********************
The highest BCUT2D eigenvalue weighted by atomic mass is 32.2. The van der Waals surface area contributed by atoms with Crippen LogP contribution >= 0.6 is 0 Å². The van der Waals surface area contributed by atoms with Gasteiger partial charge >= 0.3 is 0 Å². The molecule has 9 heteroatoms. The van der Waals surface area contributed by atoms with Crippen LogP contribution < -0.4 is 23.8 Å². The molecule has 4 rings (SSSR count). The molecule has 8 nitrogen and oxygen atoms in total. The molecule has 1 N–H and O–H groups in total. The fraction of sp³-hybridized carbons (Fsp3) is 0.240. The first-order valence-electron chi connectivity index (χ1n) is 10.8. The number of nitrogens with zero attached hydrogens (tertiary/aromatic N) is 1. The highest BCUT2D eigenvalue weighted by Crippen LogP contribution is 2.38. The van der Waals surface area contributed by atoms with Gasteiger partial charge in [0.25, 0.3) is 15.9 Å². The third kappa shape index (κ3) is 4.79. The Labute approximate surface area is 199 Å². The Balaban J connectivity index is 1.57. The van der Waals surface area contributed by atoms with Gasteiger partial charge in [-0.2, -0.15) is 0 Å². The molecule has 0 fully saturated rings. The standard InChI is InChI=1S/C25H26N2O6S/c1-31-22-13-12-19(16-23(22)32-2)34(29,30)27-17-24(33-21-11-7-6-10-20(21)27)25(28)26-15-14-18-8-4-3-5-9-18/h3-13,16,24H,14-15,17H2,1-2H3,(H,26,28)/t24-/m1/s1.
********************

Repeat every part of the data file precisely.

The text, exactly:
The highest BCUT2D eigenvalue weighted by atomic mass is 32.2. The van der Waals surface area contributed by atoms with Crippen LogP contribution >= 0.6 is 0 Å². The van der Waals surface area contributed by atoms with Gasteiger partial charge >= 0.3 is 0 Å². The molecule has 9 heteroatoms. The van der Waals surface area contributed by atoms with Crippen LogP contribution < -0.4 is 23.8 Å². The molecule has 4 rings (SSSR count). The molecule has 8 nitrogen and oxygen atoms in total. The molecule has 1 N–H and O–H groups in total. The fraction of sp³-hybridized carbons (Fsp3) is 0.240. The first-order valence-electron chi connectivity index (χ1n) is 10.8. The number of nitrogens with zero attached hydrogens (tertiary/aromatic N) is 1. The highest BCUT2D eigenvalue weighted by Crippen LogP contribution is 2.38. The van der Waals surface area contributed by atoms with Gasteiger partial charge in [0.25, 0.3) is 15.9 Å². The third kappa shape index (κ3) is 4.79. The Labute approximate surface area is 199 Å². The Balaban J connectivity index is 1.57. The van der Waals surface area contributed by atoms with Gasteiger partial charge in [-0.2, -0.15) is 0 Å². The molecule has 0 fully saturated rings. The standard InChI is InChI=1S/C25H26N2O6S/c1-31-22-13-12-19(16-23(22)32-2)34(29,30)27-17-24(33-21-11-7-6-10-20(21)27)25(28)26-15-14-18-8-4-3-5-9-18/h3-13,16,24H,14-15,17H2,1-2H3,(H,26,28)/t24-/m1/s1.